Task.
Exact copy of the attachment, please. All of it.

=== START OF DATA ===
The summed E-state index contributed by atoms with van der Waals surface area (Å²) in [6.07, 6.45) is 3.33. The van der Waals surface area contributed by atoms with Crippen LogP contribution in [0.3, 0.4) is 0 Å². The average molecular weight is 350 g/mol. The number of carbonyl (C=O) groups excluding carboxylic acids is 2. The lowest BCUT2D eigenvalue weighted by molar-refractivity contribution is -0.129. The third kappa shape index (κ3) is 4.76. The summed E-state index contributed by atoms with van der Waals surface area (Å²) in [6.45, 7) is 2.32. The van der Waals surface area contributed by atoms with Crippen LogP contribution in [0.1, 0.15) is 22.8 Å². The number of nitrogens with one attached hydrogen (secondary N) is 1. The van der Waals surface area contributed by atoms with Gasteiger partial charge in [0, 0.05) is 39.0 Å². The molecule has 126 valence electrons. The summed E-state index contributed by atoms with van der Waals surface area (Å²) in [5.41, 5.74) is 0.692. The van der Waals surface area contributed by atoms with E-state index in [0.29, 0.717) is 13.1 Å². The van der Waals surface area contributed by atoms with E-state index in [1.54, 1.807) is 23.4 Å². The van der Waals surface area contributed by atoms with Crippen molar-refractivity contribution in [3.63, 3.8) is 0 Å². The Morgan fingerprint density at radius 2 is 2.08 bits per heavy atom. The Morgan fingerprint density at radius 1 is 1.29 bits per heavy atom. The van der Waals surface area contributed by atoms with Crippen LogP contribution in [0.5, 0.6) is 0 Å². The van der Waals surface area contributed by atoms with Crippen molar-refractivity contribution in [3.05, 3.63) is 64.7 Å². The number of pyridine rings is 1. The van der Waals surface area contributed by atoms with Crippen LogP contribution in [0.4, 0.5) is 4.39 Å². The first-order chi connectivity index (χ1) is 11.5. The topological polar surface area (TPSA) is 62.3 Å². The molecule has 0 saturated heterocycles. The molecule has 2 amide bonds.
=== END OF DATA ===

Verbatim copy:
The summed E-state index contributed by atoms with van der Waals surface area (Å²) in [6.07, 6.45) is 3.33. The van der Waals surface area contributed by atoms with Crippen LogP contribution in [0.3, 0.4) is 0 Å². The average molecular weight is 350 g/mol. The number of carbonyl (C=O) groups excluding carboxylic acids is 2. The lowest BCUT2D eigenvalue weighted by molar-refractivity contribution is -0.129. The third kappa shape index (κ3) is 4.76. The summed E-state index contributed by atoms with van der Waals surface area (Å²) in [6.45, 7) is 2.32. The van der Waals surface area contributed by atoms with Crippen LogP contribution in [0.1, 0.15) is 22.8 Å². The number of nitrogens with one attached hydrogen (secondary N) is 1. The van der Waals surface area contributed by atoms with Gasteiger partial charge in [0, 0.05) is 39.0 Å². The molecule has 126 valence electrons. The summed E-state index contributed by atoms with van der Waals surface area (Å²) in [5.41, 5.74) is 0.692. The van der Waals surface area contributed by atoms with E-state index in [0.29, 0.717) is 13.1 Å². The van der Waals surface area contributed by atoms with E-state index in [1.54, 1.807) is 23.4 Å². The van der Waals surface area contributed by atoms with Crippen molar-refractivity contribution in [3.63, 3.8) is 0 Å². The Morgan fingerprint density at radius 2 is 2.08 bits per heavy atom. The Morgan fingerprint density at radius 1 is 1.29 bits per heavy atom. The van der Waals surface area contributed by atoms with Crippen LogP contribution in [0.5, 0.6) is 0 Å². The van der Waals surface area contributed by atoms with Crippen molar-refractivity contribution in [3.05, 3.63) is 64.7 Å². The number of pyridine rings is 1. The van der Waals surface area contributed by atoms with Crippen LogP contribution in [0.4, 0.5) is 4.39 Å². The first-order chi connectivity index (χ1) is 11.5. The topological polar surface area (TPSA) is 62.3 Å². The molecule has 0 saturated heterocycles. The molecule has 2 amide bonds.